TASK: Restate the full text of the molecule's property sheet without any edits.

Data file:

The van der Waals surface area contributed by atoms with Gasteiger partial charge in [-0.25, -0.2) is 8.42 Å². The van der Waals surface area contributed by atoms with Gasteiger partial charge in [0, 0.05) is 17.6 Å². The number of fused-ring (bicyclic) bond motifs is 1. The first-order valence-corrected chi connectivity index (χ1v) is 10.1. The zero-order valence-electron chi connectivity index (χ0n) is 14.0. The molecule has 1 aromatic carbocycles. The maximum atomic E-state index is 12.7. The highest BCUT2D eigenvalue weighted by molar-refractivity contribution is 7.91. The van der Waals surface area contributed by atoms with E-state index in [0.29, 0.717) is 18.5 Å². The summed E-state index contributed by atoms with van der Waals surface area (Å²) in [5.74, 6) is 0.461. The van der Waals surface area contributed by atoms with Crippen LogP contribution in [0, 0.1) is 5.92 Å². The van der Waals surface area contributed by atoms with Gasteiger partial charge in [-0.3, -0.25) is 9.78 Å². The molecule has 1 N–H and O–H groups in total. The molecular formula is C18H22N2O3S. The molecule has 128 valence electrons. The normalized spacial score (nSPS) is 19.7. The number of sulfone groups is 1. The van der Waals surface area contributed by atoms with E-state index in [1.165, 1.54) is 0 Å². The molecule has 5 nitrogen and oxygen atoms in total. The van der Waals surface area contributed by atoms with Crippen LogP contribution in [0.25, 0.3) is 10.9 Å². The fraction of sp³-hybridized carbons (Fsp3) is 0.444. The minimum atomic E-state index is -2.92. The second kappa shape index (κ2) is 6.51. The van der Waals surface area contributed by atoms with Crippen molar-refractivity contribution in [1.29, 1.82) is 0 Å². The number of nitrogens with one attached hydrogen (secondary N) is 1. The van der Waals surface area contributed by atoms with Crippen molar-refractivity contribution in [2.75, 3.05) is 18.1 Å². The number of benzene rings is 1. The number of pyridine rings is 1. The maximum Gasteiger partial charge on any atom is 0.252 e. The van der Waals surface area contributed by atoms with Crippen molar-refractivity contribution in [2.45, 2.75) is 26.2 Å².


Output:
The van der Waals surface area contributed by atoms with Gasteiger partial charge in [-0.25, -0.2) is 8.42 Å². The van der Waals surface area contributed by atoms with Gasteiger partial charge in [0, 0.05) is 17.6 Å². The number of fused-ring (bicyclic) bond motifs is 1. The first-order valence-corrected chi connectivity index (χ1v) is 10.1. The zero-order valence-electron chi connectivity index (χ0n) is 14.0. The molecule has 1 aromatic carbocycles. The maximum atomic E-state index is 12.7. The highest BCUT2D eigenvalue weighted by molar-refractivity contribution is 7.91. The van der Waals surface area contributed by atoms with E-state index in [0.29, 0.717) is 18.5 Å². The summed E-state index contributed by atoms with van der Waals surface area (Å²) in [5.74, 6) is 0.461. The van der Waals surface area contributed by atoms with Crippen LogP contribution in [0, 0.1) is 5.92 Å². The van der Waals surface area contributed by atoms with Gasteiger partial charge in [-0.3, -0.25) is 9.78 Å². The molecule has 1 N–H and O–H groups in total. The molecular formula is C18H22N2O3S. The molecule has 128 valence electrons. The normalized spacial score (nSPS) is 19.7. The number of sulfone groups is 1. The van der Waals surface area contributed by atoms with E-state index in [1.165, 1.54) is 0 Å². The molecule has 5 nitrogen and oxygen atoms in total. The van der Waals surface area contributed by atoms with Crippen LogP contribution in [0.25, 0.3) is 10.9 Å². The fraction of sp³-hybridized carbons (Fsp3) is 0.444. The minimum atomic E-state index is -2.92. The second kappa shape index (κ2) is 6.51. The van der Waals surface area contributed by atoms with Crippen molar-refractivity contribution in [1.29, 1.82) is 0 Å². The number of nitrogens with one attached hydrogen (secondary N) is 1. The van der Waals surface area contributed by atoms with Crippen molar-refractivity contribution in [2.75, 3.05) is 18.1 Å². The number of benzene rings is 1. The number of pyridine rings is 1. The maximum Gasteiger partial charge on any atom is 0.252 e. The van der Waals surface area contributed by atoms with Crippen molar-refractivity contribution in [2.45, 2.75) is 26.2 Å².